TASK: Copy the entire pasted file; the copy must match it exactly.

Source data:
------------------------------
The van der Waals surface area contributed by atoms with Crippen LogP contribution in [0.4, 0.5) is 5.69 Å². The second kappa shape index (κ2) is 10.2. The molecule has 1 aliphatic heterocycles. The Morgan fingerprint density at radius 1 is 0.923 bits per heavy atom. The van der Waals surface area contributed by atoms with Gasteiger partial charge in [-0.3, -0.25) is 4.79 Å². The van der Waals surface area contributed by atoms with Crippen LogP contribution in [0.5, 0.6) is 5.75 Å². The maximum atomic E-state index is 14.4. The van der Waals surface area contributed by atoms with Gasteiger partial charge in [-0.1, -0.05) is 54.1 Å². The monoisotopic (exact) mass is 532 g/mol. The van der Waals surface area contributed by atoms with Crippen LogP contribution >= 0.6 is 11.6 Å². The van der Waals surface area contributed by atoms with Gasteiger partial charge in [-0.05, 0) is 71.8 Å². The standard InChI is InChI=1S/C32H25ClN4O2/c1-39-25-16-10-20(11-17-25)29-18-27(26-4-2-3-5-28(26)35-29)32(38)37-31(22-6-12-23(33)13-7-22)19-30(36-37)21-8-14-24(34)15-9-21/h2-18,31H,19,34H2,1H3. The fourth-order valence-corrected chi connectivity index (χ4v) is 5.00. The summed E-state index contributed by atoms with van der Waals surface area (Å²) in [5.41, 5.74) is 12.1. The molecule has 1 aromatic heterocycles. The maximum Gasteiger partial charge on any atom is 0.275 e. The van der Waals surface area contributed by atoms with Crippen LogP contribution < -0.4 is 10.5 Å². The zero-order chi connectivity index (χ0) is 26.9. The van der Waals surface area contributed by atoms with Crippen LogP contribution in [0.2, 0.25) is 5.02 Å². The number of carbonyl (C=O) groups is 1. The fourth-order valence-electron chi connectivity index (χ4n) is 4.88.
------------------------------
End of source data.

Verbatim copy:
The van der Waals surface area contributed by atoms with Crippen LogP contribution in [0.4, 0.5) is 5.69 Å². The second kappa shape index (κ2) is 10.2. The molecule has 1 aliphatic heterocycles. The Morgan fingerprint density at radius 1 is 0.923 bits per heavy atom. The van der Waals surface area contributed by atoms with Gasteiger partial charge in [-0.3, -0.25) is 4.79 Å². The van der Waals surface area contributed by atoms with Crippen LogP contribution in [0.5, 0.6) is 5.75 Å². The maximum atomic E-state index is 14.4. The van der Waals surface area contributed by atoms with Gasteiger partial charge in [-0.1, -0.05) is 54.1 Å². The monoisotopic (exact) mass is 532 g/mol. The van der Waals surface area contributed by atoms with Crippen LogP contribution >= 0.6 is 11.6 Å². The van der Waals surface area contributed by atoms with Gasteiger partial charge in [-0.05, 0) is 71.8 Å². The standard InChI is InChI=1S/C32H25ClN4O2/c1-39-25-16-10-20(11-17-25)29-18-27(26-4-2-3-5-28(26)35-29)32(38)37-31(22-6-12-23(33)13-7-22)19-30(36-37)21-8-14-24(34)15-9-21/h2-18,31H,19,34H2,1H3. The fourth-order valence-corrected chi connectivity index (χ4v) is 5.00. The summed E-state index contributed by atoms with van der Waals surface area (Å²) in [5.41, 5.74) is 12.1. The molecule has 1 aromatic heterocycles. The maximum Gasteiger partial charge on any atom is 0.275 e. The van der Waals surface area contributed by atoms with Crippen LogP contribution < -0.4 is 10.5 Å². The zero-order chi connectivity index (χ0) is 26.9. The van der Waals surface area contributed by atoms with Crippen LogP contribution in [0.2, 0.25) is 5.02 Å². The number of carbonyl (C=O) groups is 1. The fourth-order valence-electron chi connectivity index (χ4n) is 4.88.